US Department of Labor Copyright Alex Wong, Getty Images

Industry Groups File Appeal in DOL Rule Lawsuit

SIFMA, FSI and others are appealing a U.S. federal court decision to uphold the Department of Labor's fiduciary rule.

Earlier this month, a U.S. federal court judge in Texas upheld the Department of Labor’s fiduciary rule. Now the nine plaintiffs, including several industry trade groups, are appealing the decision.

The U.S. Chamber of Commerce, the Securities Industry and Financial Markets Association (SIFMA), the Financial Services Institute, Financial Services Roundtable and Insured Retirement Institute filed the appeal in the U.S. Court of Appeals for the Fifth Circuit on Friday.

“We have long supported a best interest standard, adopted by the appropriate regulatory authority and across all individual investor accounts—not just retirement,” the groups said in a statement. “This is a misguided rule that will harm retirement savers and financial services firms that provide needed assistance and options to their clients, including modest savers and small business employees. Further, the ‘private right of action’ mechanism creates unwarranted litigation risk for financial advisors, who will face the threat of meritless class action lawsuits challenging their every move.”


The other plaintiffs include the Greater Irving-Las Colinas Chamber of Commerce, Lake Houston Area Chamber of Commerce, Lubbock Chamber of Commerce, and Texas Association of Business.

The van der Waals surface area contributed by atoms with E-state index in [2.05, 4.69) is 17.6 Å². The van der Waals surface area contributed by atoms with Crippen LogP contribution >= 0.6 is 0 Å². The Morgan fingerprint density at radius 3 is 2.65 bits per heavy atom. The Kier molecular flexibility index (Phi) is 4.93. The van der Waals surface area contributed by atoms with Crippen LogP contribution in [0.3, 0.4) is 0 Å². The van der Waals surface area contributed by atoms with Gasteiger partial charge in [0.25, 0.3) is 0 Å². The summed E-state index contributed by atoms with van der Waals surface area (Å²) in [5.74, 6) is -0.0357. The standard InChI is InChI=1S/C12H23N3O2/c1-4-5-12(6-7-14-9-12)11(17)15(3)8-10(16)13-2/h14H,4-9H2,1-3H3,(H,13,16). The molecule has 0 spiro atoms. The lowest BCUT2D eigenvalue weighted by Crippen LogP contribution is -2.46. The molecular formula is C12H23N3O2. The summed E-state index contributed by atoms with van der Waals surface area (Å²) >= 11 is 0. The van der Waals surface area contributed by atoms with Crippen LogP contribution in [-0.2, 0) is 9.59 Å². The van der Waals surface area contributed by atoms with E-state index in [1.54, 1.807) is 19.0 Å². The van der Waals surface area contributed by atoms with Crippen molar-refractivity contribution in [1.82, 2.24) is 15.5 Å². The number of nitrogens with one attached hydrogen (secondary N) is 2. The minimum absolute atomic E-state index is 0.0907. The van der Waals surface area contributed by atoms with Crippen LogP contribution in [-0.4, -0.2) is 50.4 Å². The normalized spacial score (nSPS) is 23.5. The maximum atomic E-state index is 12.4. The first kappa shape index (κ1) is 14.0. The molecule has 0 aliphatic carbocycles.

The suit argues that the agency overstepped its boundaries and that the Securities and Exchange Commission is the agency with jurisdiction to develop a uniform fiduciary standard of care. It also alleges the rule violates the First Amendment right to free speech. 

The appeal comes as the DOL is gearing up to delay the implementation of the fiduciary rule. On Feb. 3, President Trump ordered the DOL to undertake an economic and legal review of the pending fiduciary rule.

The agency recently sent two documents to the Office of Management and Budget for approval, according to published reports. One document is a proposed rulemaking that simply delays the regulation's effective date for 180 days. That proposal has a comment period as short as 15 days. The second document would start another round of public comment on the rule.

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